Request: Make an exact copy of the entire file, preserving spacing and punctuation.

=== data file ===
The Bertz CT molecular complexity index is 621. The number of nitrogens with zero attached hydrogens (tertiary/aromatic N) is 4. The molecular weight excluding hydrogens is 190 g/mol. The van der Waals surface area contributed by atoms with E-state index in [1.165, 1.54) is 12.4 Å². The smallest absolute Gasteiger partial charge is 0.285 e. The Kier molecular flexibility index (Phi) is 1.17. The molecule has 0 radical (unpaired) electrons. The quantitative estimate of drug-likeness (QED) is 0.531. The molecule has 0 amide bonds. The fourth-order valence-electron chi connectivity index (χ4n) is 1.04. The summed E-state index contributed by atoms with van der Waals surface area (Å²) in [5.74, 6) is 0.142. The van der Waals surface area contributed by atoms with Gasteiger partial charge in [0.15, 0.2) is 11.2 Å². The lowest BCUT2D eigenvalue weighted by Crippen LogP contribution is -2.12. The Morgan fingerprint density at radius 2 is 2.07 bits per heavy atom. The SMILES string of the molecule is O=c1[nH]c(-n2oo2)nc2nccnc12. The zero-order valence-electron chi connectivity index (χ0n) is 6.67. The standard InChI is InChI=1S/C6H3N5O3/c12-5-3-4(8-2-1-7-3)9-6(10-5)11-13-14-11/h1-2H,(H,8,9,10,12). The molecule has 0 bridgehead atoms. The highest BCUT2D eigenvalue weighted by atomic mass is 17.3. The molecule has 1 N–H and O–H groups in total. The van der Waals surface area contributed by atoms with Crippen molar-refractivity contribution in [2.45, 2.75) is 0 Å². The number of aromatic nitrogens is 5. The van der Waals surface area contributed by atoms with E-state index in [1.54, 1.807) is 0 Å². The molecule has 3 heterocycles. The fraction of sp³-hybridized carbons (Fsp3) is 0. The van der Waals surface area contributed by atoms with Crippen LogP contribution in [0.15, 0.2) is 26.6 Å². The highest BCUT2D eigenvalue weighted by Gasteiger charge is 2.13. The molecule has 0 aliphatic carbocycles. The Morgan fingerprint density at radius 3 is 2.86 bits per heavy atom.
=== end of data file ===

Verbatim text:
The Bertz CT molecular complexity index is 621. The number of nitrogens with zero attached hydrogens (tertiary/aromatic N) is 4. The molecular weight excluding hydrogens is 190 g/mol. The van der Waals surface area contributed by atoms with E-state index in [1.165, 1.54) is 12.4 Å². The smallest absolute Gasteiger partial charge is 0.285 e. The Kier molecular flexibility index (Phi) is 1.17. The molecule has 0 radical (unpaired) electrons. The quantitative estimate of drug-likeness (QED) is 0.531. The molecule has 0 amide bonds. The fourth-order valence-electron chi connectivity index (χ4n) is 1.04. The summed E-state index contributed by atoms with van der Waals surface area (Å²) in [5.74, 6) is 0.142. The van der Waals surface area contributed by atoms with Gasteiger partial charge in [0.15, 0.2) is 11.2 Å². The lowest BCUT2D eigenvalue weighted by Crippen LogP contribution is -2.12. The Morgan fingerprint density at radius 2 is 2.07 bits per heavy atom. The SMILES string of the molecule is O=c1[nH]c(-n2oo2)nc2nccnc12. The zero-order valence-electron chi connectivity index (χ0n) is 6.67. The standard InChI is InChI=1S/C6H3N5O3/c12-5-3-4(8-2-1-7-3)9-6(10-5)11-13-14-11/h1-2H,(H,8,9,10,12). The molecule has 0 bridgehead atoms. The highest BCUT2D eigenvalue weighted by atomic mass is 17.3. The molecule has 1 N–H and O–H groups in total. The van der Waals surface area contributed by atoms with Crippen molar-refractivity contribution in [2.45, 2.75) is 0 Å². The number of aromatic nitrogens is 5. The van der Waals surface area contributed by atoms with E-state index in [1.54, 1.807) is 0 Å². The molecule has 3 heterocycles. The fraction of sp³-hybridized carbons (Fsp3) is 0. The van der Waals surface area contributed by atoms with Crippen LogP contribution in [0.15, 0.2) is 26.6 Å². The highest BCUT2D eigenvalue weighted by Gasteiger charge is 2.13. The molecule has 0 aliphatic carbocycles. The Morgan fingerprint density at radius 3 is 2.86 bits per heavy atom.